A non-NATO nuclear missile is fired from Turkey at USSR, where it detonates. Soviet response is automatic as it's seen as a NATO missile. Can continued escalation be avoided? We follow the US president and a bomber crew.
Rebecca De Mornay,
James Earl Jones
A TV reporter and cameraman are taken hostage on a tugboat while covering a workers strike. The demands of the hostage-takers are to collect all the nuclear detonators in the Charleston, SC... See full summary »
Dramatic doomsday scenario in which the Cold War fully escalates. The story is told through a live news report that follows the apocalyptic world-ending nuclear exchange between the U.S.A. and the U.S.S.R.
A television program is interrupted by a news network announcing that three meteors have hit the United States, France and China. At first, it seems natural but after interviews by ... See full summary »
The frightening story of the weeks leading up to and following a nuclear strike on the United States. The bulk of the activity centers around the town of Lawrence, Kansas.Written by
Anthony Ventarola <firstname.lastname@example.org>
When Dr. Oakes first realizes he is the only one on I-70 heading into Kansas City and that everyone else is heading out, an exterior shot shows his car almost level with an offramp. Later, when the bombs hit, his car stalls near the same offramp. See more »
[the stress of the aftermath has taken its toll on Denise's mind]
I can't remember.
You can't remember what?
It's only been five days, and I can't remember what Bruce looks like.
And now we've been through a lot, sittin' here in the dark.
What are we doin' down here anyway? It's all over now, isn't it? It smells so bad down here I can't even BREATHE!
Now listen Denise you get a hold of yourself. Now you know we can't go out of here and...
Why did I have to use that thing? We'd be married now ...
[...] See more »
[After movie has ended, before end credits.] The catastrophic events you have just witnessed are, in all likelihood, less severe than the destruction that would actually occur in the event of a full nuclear strike against the United States. It is hoped that the images of this film will inspire the nations of this earth, their peoples, and leaders to find the means to avert that fateful day. See more »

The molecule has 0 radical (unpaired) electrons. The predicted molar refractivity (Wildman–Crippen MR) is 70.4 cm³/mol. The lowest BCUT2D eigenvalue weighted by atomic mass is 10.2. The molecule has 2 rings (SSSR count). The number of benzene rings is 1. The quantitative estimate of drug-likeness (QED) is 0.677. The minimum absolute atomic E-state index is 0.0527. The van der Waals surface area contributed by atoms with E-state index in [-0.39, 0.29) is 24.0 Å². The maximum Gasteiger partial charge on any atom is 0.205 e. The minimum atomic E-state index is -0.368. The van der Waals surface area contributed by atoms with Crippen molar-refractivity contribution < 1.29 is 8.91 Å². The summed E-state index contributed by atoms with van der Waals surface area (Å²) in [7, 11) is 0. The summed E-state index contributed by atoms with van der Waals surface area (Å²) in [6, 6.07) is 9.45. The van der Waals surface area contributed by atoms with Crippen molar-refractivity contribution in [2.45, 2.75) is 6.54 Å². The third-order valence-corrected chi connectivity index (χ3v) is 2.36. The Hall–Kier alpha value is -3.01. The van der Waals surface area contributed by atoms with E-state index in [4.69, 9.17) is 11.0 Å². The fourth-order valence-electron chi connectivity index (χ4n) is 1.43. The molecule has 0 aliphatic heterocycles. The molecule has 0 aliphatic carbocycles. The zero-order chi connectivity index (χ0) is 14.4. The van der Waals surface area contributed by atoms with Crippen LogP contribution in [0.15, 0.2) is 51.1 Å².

The rare laserdisc version (released by Image Entertainment in 1995) is advertised as being a director's cut. This version runs 127mins, is widescreen in its proper ratio of 1:75:1 and has a commentary track by director Nicholas Meyer. At the time of this release full versions of the film were not readily available. So it stands to chance this director's cut is actually the same as the current mgm dvd (US region 1) as far as content and running time goes, with the exception of the widescreen format and commentary track which so far has only be found on this laserdisc. See more »
I, like many of my age, saw this when it originally aired as a class assignment. It had a great impact on me, as the cold war was still going strong and the threat of a nuclear war was something that people still thought about. The movie may not be the greatest ever made, but the acting is more than adequate, especially from Jason Robards, and the script was far better than any other movies made for television at that time. I recommend it to anyone, even those with a low tolerance for grossness (radiation sickness is shown in progressive stages, and it is not pretty). It's dark, depressing, and if you get into it you will definitely need to follow it up with a musical or cartoons just to lift your spirits again. Still, the subject matter is not something that can be portrayed positively even at a tv-movie level of realism.
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